Though that might not have made any difference in the end. 'Men have died, from time to time, and worms have eaten them .... '
They landed, and Hutch swung quickly out of the plane so the mechanics could pull it out of A-flight's way: they were due back soon. Keighley sauntered over to talk to Jones, who'd been hanging about the farmyard watching. The others dispersed; Hutch talked to Richardson about petrol supplies and materials for repair, and got a list of their needs to pass on to Phipps.
He must not have made much noise coming out the barn door, though he hadn't been quiet on purpose, because Jones and Keighley were at the corner of the building talking, and went on as if he were not there. They were both looking out at the yard, side by side with Jones' hand on Keighley's shoulder.
"...glad to be out of it, that's all."
"There's no denying the Jew man's the better flier," Jones said, voice objective; "you've only to see them in the air."
Hutch froze, and eavesdropped without shame.
"Don't care, Squires is good enough. He does the job, he brings us back if he can ... he doesn't go after them the same way." Keighley rubbed his face. "It's like Starsky's, oh, I don't know, searching for one of them."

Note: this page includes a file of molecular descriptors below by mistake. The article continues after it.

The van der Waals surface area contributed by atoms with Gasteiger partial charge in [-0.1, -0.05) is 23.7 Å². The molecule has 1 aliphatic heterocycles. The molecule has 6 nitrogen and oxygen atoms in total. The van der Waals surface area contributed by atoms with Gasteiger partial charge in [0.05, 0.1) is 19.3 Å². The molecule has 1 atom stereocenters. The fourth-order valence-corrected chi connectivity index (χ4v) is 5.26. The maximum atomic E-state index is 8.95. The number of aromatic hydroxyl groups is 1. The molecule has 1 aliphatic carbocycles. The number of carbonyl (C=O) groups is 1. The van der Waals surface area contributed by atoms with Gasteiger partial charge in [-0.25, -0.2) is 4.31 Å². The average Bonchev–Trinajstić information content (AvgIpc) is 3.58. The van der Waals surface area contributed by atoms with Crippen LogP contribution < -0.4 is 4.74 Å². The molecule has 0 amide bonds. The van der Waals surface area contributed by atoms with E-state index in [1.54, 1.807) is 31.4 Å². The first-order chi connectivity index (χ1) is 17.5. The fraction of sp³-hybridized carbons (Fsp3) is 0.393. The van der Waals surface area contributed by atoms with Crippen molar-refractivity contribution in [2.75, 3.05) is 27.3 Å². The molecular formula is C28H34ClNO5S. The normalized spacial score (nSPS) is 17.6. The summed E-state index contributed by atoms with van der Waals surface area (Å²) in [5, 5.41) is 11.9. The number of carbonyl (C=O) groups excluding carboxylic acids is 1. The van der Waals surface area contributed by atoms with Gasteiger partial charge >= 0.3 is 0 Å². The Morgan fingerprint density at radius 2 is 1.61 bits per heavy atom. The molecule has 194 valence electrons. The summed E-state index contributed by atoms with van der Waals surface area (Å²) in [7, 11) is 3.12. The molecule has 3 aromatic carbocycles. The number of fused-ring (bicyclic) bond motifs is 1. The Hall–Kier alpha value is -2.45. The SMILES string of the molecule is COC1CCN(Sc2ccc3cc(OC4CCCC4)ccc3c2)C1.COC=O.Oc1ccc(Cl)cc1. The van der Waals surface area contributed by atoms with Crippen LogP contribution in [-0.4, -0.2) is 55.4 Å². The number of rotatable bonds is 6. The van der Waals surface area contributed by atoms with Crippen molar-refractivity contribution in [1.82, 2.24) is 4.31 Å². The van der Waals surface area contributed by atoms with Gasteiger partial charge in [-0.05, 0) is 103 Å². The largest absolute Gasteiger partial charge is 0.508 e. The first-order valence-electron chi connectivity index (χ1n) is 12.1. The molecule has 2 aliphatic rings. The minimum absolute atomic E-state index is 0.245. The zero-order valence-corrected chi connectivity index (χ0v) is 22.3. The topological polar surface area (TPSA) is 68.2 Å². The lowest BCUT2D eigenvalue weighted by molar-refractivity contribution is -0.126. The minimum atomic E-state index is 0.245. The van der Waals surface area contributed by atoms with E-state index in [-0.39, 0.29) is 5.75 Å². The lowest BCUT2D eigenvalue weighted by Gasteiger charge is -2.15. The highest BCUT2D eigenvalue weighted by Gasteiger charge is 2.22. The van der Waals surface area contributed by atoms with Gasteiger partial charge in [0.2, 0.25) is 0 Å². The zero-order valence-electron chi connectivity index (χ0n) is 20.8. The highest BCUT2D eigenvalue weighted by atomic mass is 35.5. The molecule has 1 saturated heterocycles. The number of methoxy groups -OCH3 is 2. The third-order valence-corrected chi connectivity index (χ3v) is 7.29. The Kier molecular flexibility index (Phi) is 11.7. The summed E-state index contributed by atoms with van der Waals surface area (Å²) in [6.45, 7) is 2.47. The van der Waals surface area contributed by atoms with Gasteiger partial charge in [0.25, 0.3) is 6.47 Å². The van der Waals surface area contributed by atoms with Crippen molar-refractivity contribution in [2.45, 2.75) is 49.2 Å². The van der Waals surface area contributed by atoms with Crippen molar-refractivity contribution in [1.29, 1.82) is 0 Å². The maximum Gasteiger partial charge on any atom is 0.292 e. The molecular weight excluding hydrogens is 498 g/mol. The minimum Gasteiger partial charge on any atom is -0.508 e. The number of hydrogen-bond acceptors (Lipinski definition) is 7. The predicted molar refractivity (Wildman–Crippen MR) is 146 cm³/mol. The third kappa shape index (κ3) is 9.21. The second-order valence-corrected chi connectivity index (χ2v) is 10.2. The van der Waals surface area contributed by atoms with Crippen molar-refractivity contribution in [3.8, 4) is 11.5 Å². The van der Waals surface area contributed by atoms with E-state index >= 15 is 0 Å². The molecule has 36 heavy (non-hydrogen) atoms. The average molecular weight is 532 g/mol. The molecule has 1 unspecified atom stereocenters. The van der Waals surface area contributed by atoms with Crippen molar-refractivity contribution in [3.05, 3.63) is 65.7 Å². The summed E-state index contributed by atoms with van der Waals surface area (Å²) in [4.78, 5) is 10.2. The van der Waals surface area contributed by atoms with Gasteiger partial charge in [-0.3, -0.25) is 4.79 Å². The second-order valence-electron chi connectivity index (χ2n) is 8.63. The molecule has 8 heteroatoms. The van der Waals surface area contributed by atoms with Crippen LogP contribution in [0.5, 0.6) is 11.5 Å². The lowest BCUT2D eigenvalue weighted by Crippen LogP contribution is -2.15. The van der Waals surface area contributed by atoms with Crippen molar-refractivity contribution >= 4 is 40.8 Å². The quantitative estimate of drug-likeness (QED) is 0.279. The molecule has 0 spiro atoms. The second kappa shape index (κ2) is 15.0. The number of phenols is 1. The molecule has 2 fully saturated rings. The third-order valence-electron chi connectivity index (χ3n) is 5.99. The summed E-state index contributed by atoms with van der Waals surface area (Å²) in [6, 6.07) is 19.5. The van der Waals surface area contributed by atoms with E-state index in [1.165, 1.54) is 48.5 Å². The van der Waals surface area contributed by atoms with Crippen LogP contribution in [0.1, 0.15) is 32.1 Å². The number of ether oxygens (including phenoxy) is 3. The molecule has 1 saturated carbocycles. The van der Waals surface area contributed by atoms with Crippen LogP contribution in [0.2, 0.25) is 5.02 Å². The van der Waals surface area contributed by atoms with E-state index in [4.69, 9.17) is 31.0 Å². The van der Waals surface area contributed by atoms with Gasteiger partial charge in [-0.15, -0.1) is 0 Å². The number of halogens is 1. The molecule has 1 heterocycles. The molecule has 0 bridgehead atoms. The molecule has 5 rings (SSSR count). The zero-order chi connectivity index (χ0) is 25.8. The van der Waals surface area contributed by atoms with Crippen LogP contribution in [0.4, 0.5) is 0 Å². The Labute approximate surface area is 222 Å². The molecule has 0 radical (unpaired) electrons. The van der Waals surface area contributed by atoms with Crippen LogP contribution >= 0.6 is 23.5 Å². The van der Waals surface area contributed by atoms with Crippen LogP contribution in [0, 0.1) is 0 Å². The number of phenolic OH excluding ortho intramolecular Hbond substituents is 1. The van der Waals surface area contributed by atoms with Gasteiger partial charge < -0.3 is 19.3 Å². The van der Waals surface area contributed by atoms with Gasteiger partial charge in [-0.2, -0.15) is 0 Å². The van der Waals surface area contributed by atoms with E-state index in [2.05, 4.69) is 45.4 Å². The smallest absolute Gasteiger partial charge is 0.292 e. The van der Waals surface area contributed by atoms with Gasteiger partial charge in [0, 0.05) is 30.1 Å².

"All of them, more like." Jones rocked Keighley back and forth, like a shake but far slower. "It's his job, look you."
Keighley shook his head. "You know what I mean. Or searching for something that they have and we don't ... or something ...."
Hutch reached back, not wanting to hear any more, opened the door and swung it shut. Both men jumped and turned, and Hutch had a smile plastered on his face. "What's this?" he said, "You look like you heard a shell," and patted Jones' shoulder as he passed. Both of the youngsters grinned, relieved.
Searching for something that they have and we don't. Hutch hated the thought and could not rid himself of it. A-flight came back with only one casualty, and Hutch told himself that that didn't seem like recklessness, and there was nothing unusual in Starsky's eyes—if there were he would see it. Nobody else, nobody, knew Starsky so well.
But Keighley had seen him fighting when Hutch had not. Hutch sat at his desk though the afternoon's paperwork was done, staring at the wall and tapping his teeth with a pen.
Blaine found him there.
It had been so strange to drive up to the farmhouse again, in the sunlight of a warm autumn day, and though these fields bore no harvest the grass-seeds swayed ripely in the wind and smelled rich and good. He could hear the clank of repairs from the barn, and muffled singing and talking as well. There was a rooster on a barrel in the yard, and Watkins was stroking its neck and talking to it while Phipps looked on. Just as the car came up, the rooster crowed and Phipps laughed a little.
"Personality, sir, that's what he's got," Watkins said, "personality," and then they both turned toward the car.
"Blaine!" Phipps exclaimed. "Hello!"
"Hello, Phipps!" As the car pulled up, Blaine reached over the side and grasped the hand Phipps held out, broad and dry and warm as it had always been. Phipps was like bedrock, never to be eroded.